// Illegal Pete’s attempt to convert to a Delaware LLC was blocked because the burrito chain’s name (which comes from the founder’s father) has a “negative connotation.” But according to a lawsuit, the same board has previously allowed “Sexxymofo Inc.” and “Hate Media LLC.” // KUNC
// Denver is the rattiest city west of the Mississippi that isn’t named “San Francisco,” according to one study. // 9News
// When I was in Yuma, I heard all about the school’s comeback kid, Paul Brophy. Brophy battled testicular cancer while managing a 5-2 record and 2.62 ERA as a pitcher this season. What you won’t read in this great piece by Dan Mohrmann on Brophy’s battle is that his classmates, in a well-received show of support, made Livestrong-style bracelets emblazoned with “ONE BALL PAUL” in a gesture fitting for a teenage boy who has to deal with that particular type of cancer. // CHSAANow
// Natasha Gardner has a big takeout on the future of Aurora, Colorado’s third-largest city, that particularly focuses on the ways that it, unlike Denver, can still get (physically) bigger. // 5280
// Greeley has the best drinking water in the country (according to a 2017 national competition). The Tribune looked at how exactly they keep the water tasting great and how new oil and gas regulations will affect the process. // Greeley Tribune 🔑
// I’m going to end this section with something I repeat often, but it needs to be said again: White supremacy is real, connected (via forums like 8chan that helped radicalize and then rooted on the New Zealand mosque shooter), widespread and increasingly violent. Here are just a few recent stories, including a few with Colorado connections (but first, read this about the four victims of the weekend’s shooting at the Chabad of Poway synagogue in California):
- Anti-Semitic open letter posted on 8chan under name of Chabad synagogue shooting suspect // NBC News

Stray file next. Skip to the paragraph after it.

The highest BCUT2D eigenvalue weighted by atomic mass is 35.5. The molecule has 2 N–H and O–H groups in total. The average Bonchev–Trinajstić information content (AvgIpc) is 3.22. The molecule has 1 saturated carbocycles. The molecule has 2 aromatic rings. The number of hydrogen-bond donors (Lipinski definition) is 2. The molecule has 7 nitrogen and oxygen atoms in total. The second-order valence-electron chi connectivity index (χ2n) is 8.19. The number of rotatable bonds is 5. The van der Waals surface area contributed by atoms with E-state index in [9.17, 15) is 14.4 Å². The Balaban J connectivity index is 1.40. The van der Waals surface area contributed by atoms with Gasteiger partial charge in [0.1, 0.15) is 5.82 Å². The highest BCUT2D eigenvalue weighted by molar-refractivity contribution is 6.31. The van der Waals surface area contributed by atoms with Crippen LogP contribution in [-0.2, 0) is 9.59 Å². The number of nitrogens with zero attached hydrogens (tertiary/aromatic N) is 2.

- Before California synagogue shooting, suspect may have set mosque on fire // LA Times 🔑
- Exposed: Military investigating 4 more servicemen for ties to white nationalist group // HuffPost
- Colorado Air Force base investigating master sergeant’s ties to white nationalist organization // The Denver Post 🔑
If there’s one thing you need to understand that ties together the threads of most of the recent mass shootings in the U.S., it’s “Replacement Theory” — a mishmash of sexist, racist conspiracy that “white culture” is somehow threatened by immigration and multiculturalism. This New York Times story does a very good job of explaining what it is, why it’s completely bogus and why it’s fueling violence in the U.S. and abroad (aided by YouTube algorithms). And this column in The Washington Post explains how it may be spread via new technologies, but the core of its xenophobic anti-Semitism stretches back to medievel times. I could go on and on here, but the best thing you can do is get familiar with these movements and be vigilant.
There is a bright side to all of this. Remember after the Pittsburgh synagogue shooting, when our Denver community came together? Here’s to hoping for more moments like that.
Why You Might Like It: This one is an easy recommendation. I’ve been a fan of Lake Bell for years (she wrote, directed and starred in a great movie called “In A World…” back in 2013 that you should also check out). Her new show is about a New York couple who moves to a failing farm in Nebraska, and while the premise seems like it’s right on the verge of hokey, a cast that includes Dax Shepard, Ed Begley Jr., David Koechner and of course Colorado’s own Pam Grier works with some smart writing to create a funny show that has some promise.What’s your thing? If you have something that you just can’t stop raving about that you’d like to share, send us an email at email@example.com and you could be published in a future Sunriser!
We’re going to have a busy week covering the final days of the Colorado legislature. Remember, you can always email us questions and story ideas to firstname.lastname@example.org. We love hearing from our readers.
In the meantime, please keep spreading the news about The Colorado Sun. We rely on our members to thrive, so the more we have (sign up here) the more journalism we can share with you.